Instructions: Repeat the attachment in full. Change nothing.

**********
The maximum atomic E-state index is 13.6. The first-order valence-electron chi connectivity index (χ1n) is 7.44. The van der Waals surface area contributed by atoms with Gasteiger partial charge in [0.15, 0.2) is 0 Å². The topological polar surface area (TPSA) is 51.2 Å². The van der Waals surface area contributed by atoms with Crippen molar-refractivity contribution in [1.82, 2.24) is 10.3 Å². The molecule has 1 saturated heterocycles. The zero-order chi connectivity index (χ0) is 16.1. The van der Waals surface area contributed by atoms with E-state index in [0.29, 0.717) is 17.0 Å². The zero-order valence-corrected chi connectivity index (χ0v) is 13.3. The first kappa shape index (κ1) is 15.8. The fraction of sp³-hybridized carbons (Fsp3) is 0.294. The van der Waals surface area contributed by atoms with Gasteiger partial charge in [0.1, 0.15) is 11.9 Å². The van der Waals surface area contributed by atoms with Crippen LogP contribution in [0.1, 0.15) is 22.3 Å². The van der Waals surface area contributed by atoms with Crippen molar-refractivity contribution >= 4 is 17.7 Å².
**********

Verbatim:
The maximum atomic E-state index is 13.6. The first-order valence-electron chi connectivity index (χ1n) is 7.44. The van der Waals surface area contributed by atoms with Gasteiger partial charge in [0.15, 0.2) is 0 Å². The topological polar surface area (TPSA) is 51.2 Å². The van der Waals surface area contributed by atoms with Crippen molar-refractivity contribution in [1.82, 2.24) is 10.3 Å². The molecule has 1 saturated heterocycles. The zero-order chi connectivity index (χ0) is 16.1. The van der Waals surface area contributed by atoms with E-state index in [0.29, 0.717) is 17.0 Å². The zero-order valence-corrected chi connectivity index (χ0v) is 13.3. The first kappa shape index (κ1) is 15.8. The fraction of sp³-hybridized carbons (Fsp3) is 0.294. The van der Waals surface area contributed by atoms with Gasteiger partial charge in [0.1, 0.15) is 11.9 Å². The van der Waals surface area contributed by atoms with Crippen LogP contribution in [0.1, 0.15) is 22.3 Å². The van der Waals surface area contributed by atoms with Crippen molar-refractivity contribution >= 4 is 17.7 Å².